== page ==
on: Uncut Gems

Synopsis: In New York City circa 2012, jeweller and compulsive gambler Howard Ratner (Adam Sandler) spends a weekend chasing a rare black opal that promises to be the solution to all his problems.

1. I don’t normally start these things by talking about the acting, but it is unavoidable for this particular movie, especially considering that much of the press around it surrounds its lead actor. Adam Sandler has gained a justly deserved reputation for slumming it in the laziest lowest-denominator comedies, but every once in a while, he pulls out a performance that reminds everyone just why and how he became such a big star to begin with. One gets the feeling that it takes a truly gifted filmmaker (or in the case of Uncut Gems, a pair of them) to push Sandler out of his comfort zone and into the territory of brilliance. Paul Thomas Anderson did it with Punch-Drunk Love by tapping into the raging childlike anger that was always at the root of the Sandler persona, and  the Safdie Brothers take a similar tack of drawing out the darkness that was always inherent, even in Sandler’s direst ‘comedies’. The end result is not just Sandler’s best ever performance (that was practically a given), but one of the best ever performances put to film. From Adam Sandler. Yes, that Adam Sandler. Howard Ratner is an instantly indelible character, an odious, conniving weasel of a man whose wife correctly describes as ‘the most annoying person in the world’. However, the true triumph of Sandler and the Safdies is how, against all odds, they make Howard likeable, to the extent that the audience cannot help but to root for this garbage person to succeed.

Sandler’s previous career high

2. Part of this is thanks to Sandler’s movie-star charisma and inherent aw-shucks likability – there is a guileless innocence to Howard that is a reminder of the many man-children Sandler has played over the years. Another, more important reason lies in the fact that the Safdies have constructed a damn fine movie around its protagonist. If anything, they may have succeeded too well in immersing the viewer in Howard’s life, because good lord is Uncut Gems unpleasant to sit through, which I mean in the best possible way. It is the cinematic equivalent of a panic attack, a non-stop barrage of escalating tension and anxiety from start to finish. The Safdies’ have impeccable technique, as can be seen in the way they can make what is clearly a tightly blocked and choreographed scene feel like an off-the-cuff documentary. Part of this comes from the Safdies’ cinema vérité tendencies, such as their casting of non-professional actors (including NBA legend Kevin Garnett as himself and doing a damn fine job of it) or filming scenes in actual crowded New York streets with real life people in the background. Another part of this is in the way they film and edit scenes as a form of controlled chaos, with overlapping dialogue (much of it hollered) and handheld cinematography (masterfully handled by Darius Khondji) that veers wildly from one space-invading closeup to another.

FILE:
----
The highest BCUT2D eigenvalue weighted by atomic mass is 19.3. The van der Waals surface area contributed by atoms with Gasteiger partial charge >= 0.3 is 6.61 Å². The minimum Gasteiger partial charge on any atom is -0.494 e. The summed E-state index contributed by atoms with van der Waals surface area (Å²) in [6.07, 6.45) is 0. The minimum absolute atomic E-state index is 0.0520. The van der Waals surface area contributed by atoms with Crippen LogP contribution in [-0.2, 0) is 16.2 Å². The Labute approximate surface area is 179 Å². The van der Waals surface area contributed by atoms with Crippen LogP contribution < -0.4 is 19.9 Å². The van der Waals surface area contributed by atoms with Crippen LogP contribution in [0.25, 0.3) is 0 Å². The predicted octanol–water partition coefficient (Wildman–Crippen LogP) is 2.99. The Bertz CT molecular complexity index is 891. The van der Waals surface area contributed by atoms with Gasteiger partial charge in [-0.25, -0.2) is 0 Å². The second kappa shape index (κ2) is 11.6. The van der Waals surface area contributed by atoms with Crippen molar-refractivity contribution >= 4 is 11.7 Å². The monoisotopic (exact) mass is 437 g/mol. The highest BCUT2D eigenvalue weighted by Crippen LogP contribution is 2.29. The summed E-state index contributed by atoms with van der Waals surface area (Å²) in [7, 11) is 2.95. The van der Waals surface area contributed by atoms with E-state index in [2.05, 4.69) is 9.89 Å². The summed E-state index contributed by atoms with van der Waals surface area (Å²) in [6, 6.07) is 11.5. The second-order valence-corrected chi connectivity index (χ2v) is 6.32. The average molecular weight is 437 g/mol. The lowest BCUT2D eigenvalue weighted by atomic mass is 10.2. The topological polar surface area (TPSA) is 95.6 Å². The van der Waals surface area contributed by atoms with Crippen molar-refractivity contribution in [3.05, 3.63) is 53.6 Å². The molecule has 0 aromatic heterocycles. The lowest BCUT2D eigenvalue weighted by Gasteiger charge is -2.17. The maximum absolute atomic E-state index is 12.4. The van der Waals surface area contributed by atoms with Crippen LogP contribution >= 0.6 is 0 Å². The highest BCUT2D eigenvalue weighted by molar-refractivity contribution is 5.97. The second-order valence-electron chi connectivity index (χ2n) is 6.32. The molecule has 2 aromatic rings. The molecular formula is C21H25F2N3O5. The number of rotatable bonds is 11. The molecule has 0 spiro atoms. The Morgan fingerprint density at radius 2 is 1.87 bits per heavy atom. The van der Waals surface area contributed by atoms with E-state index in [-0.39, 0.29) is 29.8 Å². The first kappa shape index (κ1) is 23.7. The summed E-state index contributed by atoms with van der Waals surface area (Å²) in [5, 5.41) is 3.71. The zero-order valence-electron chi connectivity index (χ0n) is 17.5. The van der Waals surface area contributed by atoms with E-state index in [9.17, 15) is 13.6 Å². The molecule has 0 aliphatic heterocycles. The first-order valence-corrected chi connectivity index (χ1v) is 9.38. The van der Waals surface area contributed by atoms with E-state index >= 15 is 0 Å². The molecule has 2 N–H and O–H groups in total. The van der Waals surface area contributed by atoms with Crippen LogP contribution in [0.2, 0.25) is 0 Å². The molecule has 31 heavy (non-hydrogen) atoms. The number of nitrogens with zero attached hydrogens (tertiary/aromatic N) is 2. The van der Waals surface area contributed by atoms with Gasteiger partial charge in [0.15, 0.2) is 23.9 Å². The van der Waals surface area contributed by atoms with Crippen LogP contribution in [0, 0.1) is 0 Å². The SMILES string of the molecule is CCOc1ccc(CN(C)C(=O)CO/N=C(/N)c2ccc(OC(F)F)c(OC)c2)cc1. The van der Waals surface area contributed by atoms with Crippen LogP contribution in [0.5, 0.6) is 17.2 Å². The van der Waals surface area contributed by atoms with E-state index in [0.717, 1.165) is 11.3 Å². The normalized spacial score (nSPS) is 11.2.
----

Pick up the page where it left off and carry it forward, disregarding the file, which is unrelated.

3. Aside from the quality of the filmmaking, the Safdies’ screenplay (co-written with usual collaborator Ronald Bronstein) is also very cleverly written, particularly in the way it plays with audience expectations. The best example of this can be seen from the film’s lead female characters. A canny viewer would be primed to expect that Howard’s much younger mistress (Julia Fox in a dynamite debut) will betray him in some way … except she proves to be the only character who is firmly in his corner. Or take Howard’s wife Dinah (Idina Menzel), who would fit perfectly in the ‘shrewish killjoy’ archetype so prevalent in antihero crime films … except the film entirely takes her side and validates her low opinion of Howard every chance it gets. The strength of the writing is also a factor in Uncut Gems’ escalating tension, as the Safdies and Bronstein create multiple scenarios where the answer to Howard’s problems is just out of reach (sometimes within the same frame) and putting the viewer on edge as to whether he will make it.


This is also what makes the climax of the film so utterly successful, as the Safdies cut through Howard’s self-serving bullshit to make clear once and for all that he is the root of his own issues. It is a scene that is simultaneously unbearable and mesmerising, as Howard finally gets his hands on the thing he needs most, only to delude himself into staking it all away again. In any just universe, it is the scene that wins Sandler his Oscar, but I have said my fair share on the matter already.

4. All in all, Uncut Gems is a hellishly well-constructed thriller that more than achieves its goal of putting its viewer through the wringer. The Safdie brothers create a living, breathing world of underground gambling and jewel trading thanks to their impeccable (and subtle) technique, harkening back to traditions of cinema vérité and neo-realism. At the film’s centre is one of the most remarkable performances of the last few years from an extremely unlikely source. Uncut Gems is a character study that plunges the audience into the obsessions and delusions of its addict protagonist, to the extent that the film is deeply uncomfortable to sit through. Nonetheless, it is definitely worth everyone’s time, especially to witness a different (and much welcomed) side of Adam Sandler.

Uncut Gems is available on Netflix in all territories outside the United States






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